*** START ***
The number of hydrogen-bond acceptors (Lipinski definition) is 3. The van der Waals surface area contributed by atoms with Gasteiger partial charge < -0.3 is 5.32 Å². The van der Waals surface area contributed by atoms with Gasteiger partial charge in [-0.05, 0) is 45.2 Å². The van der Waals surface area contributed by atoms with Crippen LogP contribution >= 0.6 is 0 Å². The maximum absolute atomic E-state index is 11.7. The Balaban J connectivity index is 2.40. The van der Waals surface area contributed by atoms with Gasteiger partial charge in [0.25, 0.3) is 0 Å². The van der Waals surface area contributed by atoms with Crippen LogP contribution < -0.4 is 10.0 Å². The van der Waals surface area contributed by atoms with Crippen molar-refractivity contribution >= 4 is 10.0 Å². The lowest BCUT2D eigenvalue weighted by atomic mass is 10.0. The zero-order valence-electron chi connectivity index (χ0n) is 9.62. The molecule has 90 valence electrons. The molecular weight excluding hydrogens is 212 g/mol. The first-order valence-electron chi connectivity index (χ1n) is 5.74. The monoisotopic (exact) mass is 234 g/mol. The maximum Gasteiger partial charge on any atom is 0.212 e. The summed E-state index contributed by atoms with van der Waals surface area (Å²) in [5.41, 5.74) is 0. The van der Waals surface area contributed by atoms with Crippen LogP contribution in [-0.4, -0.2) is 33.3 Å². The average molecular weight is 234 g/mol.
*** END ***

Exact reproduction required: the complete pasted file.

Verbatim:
The number of hydrogen-bond acceptors (Lipinski definition) is 3. The van der Waals surface area contributed by atoms with Gasteiger partial charge < -0.3 is 5.32 Å². The van der Waals surface area contributed by atoms with Gasteiger partial charge in [-0.05, 0) is 45.2 Å². The van der Waals surface area contributed by atoms with Crippen LogP contribution >= 0.6 is 0 Å². The maximum absolute atomic E-state index is 11.7. The Balaban J connectivity index is 2.40. The van der Waals surface area contributed by atoms with Gasteiger partial charge in [0.25, 0.3) is 0 Å². The van der Waals surface area contributed by atoms with Crippen LogP contribution < -0.4 is 10.0 Å². The van der Waals surface area contributed by atoms with Crippen molar-refractivity contribution >= 4 is 10.0 Å². The lowest BCUT2D eigenvalue weighted by atomic mass is 10.0. The zero-order valence-electron chi connectivity index (χ0n) is 9.62. The molecule has 90 valence electrons. The molecular weight excluding hydrogens is 212 g/mol. The first-order valence-electron chi connectivity index (χ1n) is 5.74. The monoisotopic (exact) mass is 234 g/mol. The maximum Gasteiger partial charge on any atom is 0.212 e. The summed E-state index contributed by atoms with van der Waals surface area (Å²) in [5.41, 5.74) is 0. The van der Waals surface area contributed by atoms with Crippen LogP contribution in [-0.4, -0.2) is 33.3 Å². The average molecular weight is 234 g/mol.